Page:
Recent United Kingdom strategies focus on preventable suicide deaths in former psychiatric in-patients, but natural causes of death, accidents and homicide may also be important. This study was intended to find the relative importance of natural and unnatural causes of death in people discharged from long-term psychiatric care in Scotland in 1977 –1994.
People discharged alive from psychiatric hospitals in Scotland in 1977 – 94 after a stay of one year or longer were identified using routine hospital records. Computer record linkage was used to link hospital discharges to subsequent death records. Mortality was described using a person-years analysis, and compared to the general population rates.
6,776 people were discharged in the time period. 1,994 people (29%) died by the end of follow-up, 732 more deaths than expected. Deaths from suicide, homicide, accident and undetermined cause were increased, but accounted for only 197 of the excess deaths. Deaths from respiratory disease were four times higher than expected, and deaths from other causes, including cardiovascular disease, were also elevated.
Suicide is an important cause of preventable mortality, but natural causes account for more excess deaths. Prevention activities should not focus only on unnatural causes of death.
Patients with functional gastrointestinal (GI) disorders treated with tricyclic antidepressants may report non-GI symptoms. It is unclear whether these symptoms are side effects of the medication or reflect a general behavioral tendency to report symptoms. This study 1) evaluated whether a checklist of symptoms reported by patients prior to taking desipramine increased in number or worsened in severity after being on a tricyclic antidepressant (desipramine), and 2) assessed baseline factors that predispose patients to report symptoms.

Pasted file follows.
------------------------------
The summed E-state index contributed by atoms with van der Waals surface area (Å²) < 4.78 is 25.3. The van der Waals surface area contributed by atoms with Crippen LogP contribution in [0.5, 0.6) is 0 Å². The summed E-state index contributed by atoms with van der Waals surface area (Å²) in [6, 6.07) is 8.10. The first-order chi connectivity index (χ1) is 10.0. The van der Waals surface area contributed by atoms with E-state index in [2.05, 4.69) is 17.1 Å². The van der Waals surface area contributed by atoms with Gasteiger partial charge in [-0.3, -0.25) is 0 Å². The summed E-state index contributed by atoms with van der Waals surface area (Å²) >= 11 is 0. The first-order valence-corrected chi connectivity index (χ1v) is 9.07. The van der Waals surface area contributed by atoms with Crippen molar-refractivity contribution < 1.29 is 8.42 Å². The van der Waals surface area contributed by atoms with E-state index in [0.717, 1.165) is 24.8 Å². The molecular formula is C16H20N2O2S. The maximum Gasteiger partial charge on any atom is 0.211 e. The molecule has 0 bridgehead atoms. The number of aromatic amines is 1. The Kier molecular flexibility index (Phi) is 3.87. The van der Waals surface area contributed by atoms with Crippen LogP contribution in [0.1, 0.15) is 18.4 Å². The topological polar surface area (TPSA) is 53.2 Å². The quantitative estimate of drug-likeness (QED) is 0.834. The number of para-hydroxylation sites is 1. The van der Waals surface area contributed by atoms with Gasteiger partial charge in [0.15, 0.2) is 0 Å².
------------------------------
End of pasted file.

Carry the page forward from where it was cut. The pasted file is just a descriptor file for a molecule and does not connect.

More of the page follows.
Female patients in the drug arm of a multi-center NIH treatment trial for functional bowel disorders completed a 15 item symptom questionnaire at baseline before randomization and at 2 weeks after starting Desipramine (n=81), or placebo (n=40) and at study completion 12 weeks later. Patients were asked on each occasion if they experienced any of 15 Symptoms and its level of severity and frequency, and the results were compared.
A total of 57 patients in the desipramine arm who completed the questionnaire at both week 0 and week 2 comprised the study sample. Certain symptoms reported as side effects: dizziness, dry mouth/thirstiness, lightheadedness, feeling jittery or tremors and flushing not only were reported more often but also worsened at week 2 indicating a drug effect. Conversely, other symptoms that were also reported as side effects: feeling tired in AM, nausea, blurred vision, headaches, decreased appetite, and trouble sleeping either did not change in severity or showed improvement at week 2 (tiredness). All these symptoms except trouble sleeping were reported less often at Week 2 than at baseline (Week 2). Psychological distress but not desipramine level significantly correlated with symptom reporting.